Demand is robust for vessels to transport liquefied natural gas (LNG) to worldwide markets, but there is a risk that capacity may soon outstrip supply, according to a study by consulting firm Wood Mackenzie Ltd.

The new analysis by the UK firm comes as increased gas supply is being absorbed more easily than had been expected, driven by strong demand in Asian markets. There also is emerging demand for ships that can move cargo to Central America ports and via an expanded Panama Canal.

A series of final investment decisions (FID) on major supply projects also is nearing, particularly for North American projects, which may increase demand for more ships, researchers said.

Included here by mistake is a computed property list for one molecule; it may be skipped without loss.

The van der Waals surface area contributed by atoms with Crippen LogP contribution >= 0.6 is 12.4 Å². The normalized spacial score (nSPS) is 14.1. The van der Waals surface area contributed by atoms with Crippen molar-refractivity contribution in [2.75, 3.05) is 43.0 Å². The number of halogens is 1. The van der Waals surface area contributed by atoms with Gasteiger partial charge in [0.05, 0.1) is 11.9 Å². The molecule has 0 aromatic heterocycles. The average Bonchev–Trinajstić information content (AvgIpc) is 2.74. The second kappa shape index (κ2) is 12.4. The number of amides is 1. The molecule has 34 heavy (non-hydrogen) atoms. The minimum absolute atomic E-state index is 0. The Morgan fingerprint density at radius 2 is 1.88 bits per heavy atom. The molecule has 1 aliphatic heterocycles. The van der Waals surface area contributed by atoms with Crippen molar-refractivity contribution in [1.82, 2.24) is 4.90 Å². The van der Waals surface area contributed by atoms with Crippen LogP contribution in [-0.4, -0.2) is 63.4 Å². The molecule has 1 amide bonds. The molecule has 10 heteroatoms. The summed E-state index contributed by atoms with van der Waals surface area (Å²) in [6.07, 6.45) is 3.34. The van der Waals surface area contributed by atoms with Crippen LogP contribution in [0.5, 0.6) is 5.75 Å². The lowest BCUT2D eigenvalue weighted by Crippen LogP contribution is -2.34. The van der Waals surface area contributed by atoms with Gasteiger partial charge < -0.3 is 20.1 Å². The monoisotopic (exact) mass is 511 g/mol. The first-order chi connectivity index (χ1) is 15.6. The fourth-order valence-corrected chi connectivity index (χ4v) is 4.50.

Wood Mackenzie’s Andrew Buckland, principal analyst for LNG shipping and trade, warned that supply project sponsors "need to be careful they don't over-order." There are still many ships in the pipeline being built following the 2011-2014 building boom for export facilities, which means there could be excess ships arriving ahead of supply.

"LNG shipping is benefitting from an unprecedented wave of new LNG supply projects coming online in a relatively short period," Buckland said.

Between 2015-2020, Wood Mackenzie is forecasting LNG production to increase by more than 150 million metric tons/year (mmty), compared to 20 mmty in the five years prior to 2016.

Besides global supply/demand for gas, the locations of the supply sources to end-use shippers would have a major impact on the numbers of ships needed.